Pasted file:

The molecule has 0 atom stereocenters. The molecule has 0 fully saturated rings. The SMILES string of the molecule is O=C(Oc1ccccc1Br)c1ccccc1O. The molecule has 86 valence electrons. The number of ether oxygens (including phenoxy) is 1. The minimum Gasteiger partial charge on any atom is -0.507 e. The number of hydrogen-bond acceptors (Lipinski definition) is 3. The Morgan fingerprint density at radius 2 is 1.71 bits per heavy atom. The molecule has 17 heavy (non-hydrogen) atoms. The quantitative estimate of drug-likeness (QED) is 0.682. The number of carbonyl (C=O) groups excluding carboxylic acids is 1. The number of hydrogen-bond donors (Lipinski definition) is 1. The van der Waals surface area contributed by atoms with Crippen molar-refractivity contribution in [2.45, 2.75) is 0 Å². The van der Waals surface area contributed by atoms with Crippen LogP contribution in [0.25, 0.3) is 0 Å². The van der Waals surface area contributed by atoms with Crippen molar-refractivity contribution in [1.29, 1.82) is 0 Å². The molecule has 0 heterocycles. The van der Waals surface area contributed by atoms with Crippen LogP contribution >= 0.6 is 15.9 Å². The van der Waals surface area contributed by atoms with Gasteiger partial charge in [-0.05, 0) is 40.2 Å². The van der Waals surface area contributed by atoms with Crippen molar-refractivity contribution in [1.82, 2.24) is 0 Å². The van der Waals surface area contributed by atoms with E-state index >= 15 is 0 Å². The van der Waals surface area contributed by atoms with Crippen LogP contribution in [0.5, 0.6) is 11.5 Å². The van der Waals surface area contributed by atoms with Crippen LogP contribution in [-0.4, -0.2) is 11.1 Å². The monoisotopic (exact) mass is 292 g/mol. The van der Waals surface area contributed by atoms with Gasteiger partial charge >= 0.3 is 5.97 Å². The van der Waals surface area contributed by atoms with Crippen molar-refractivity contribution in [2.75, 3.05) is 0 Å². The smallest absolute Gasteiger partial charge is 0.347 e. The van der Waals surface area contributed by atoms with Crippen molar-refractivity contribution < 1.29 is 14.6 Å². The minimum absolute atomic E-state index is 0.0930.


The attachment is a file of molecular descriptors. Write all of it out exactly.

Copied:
The molecule has 0 atom stereocenters. The molecule has 0 fully saturated rings. The SMILES string of the molecule is O=C(Oc1ccccc1Br)c1ccccc1O. The molecule has 86 valence electrons. The number of ether oxygens (including phenoxy) is 1. The minimum Gasteiger partial charge on any atom is -0.507 e. The number of hydrogen-bond acceptors (Lipinski definition) is 3. The Morgan fingerprint density at radius 2 is 1.71 bits per heavy atom. The molecule has 17 heavy (non-hydrogen) atoms. The quantitative estimate of drug-likeness (QED) is 0.682. The number of carbonyl (C=O) groups excluding carboxylic acids is 1. The number of hydrogen-bond donors (Lipinski definition) is 1. The van der Waals surface area contributed by atoms with Crippen molar-refractivity contribution in [2.45, 2.75) is 0 Å². The van der Waals surface area contributed by atoms with Crippen LogP contribution in [0.25, 0.3) is 0 Å². The van der Waals surface area contributed by atoms with Crippen molar-refractivity contribution in [1.29, 1.82) is 0 Å². The molecule has 0 heterocycles. The van der Waals surface area contributed by atoms with Crippen LogP contribution >= 0.6 is 15.9 Å². The van der Waals surface area contributed by atoms with Gasteiger partial charge in [-0.05, 0) is 40.2 Å². The van der Waals surface area contributed by atoms with Crippen molar-refractivity contribution in [1.82, 2.24) is 0 Å². The van der Waals surface area contributed by atoms with E-state index >= 15 is 0 Å². The van der Waals surface area contributed by atoms with Crippen LogP contribution in [0.5, 0.6) is 11.5 Å². The van der Waals surface area contributed by atoms with Crippen LogP contribution in [-0.4, -0.2) is 11.1 Å². The monoisotopic (exact) mass is 292 g/mol. The van der Waals surface area contributed by atoms with Gasteiger partial charge >= 0.3 is 5.97 Å². The van der Waals surface area contributed by atoms with Crippen molar-refractivity contribution in [2.75, 3.05) is 0 Å². The smallest absolute Gasteiger partial charge is 0.347 e. The van der Waals surface area contributed by atoms with Crippen molar-refractivity contribution < 1.29 is 14.6 Å². The minimum absolute atomic E-state index is 0.0930.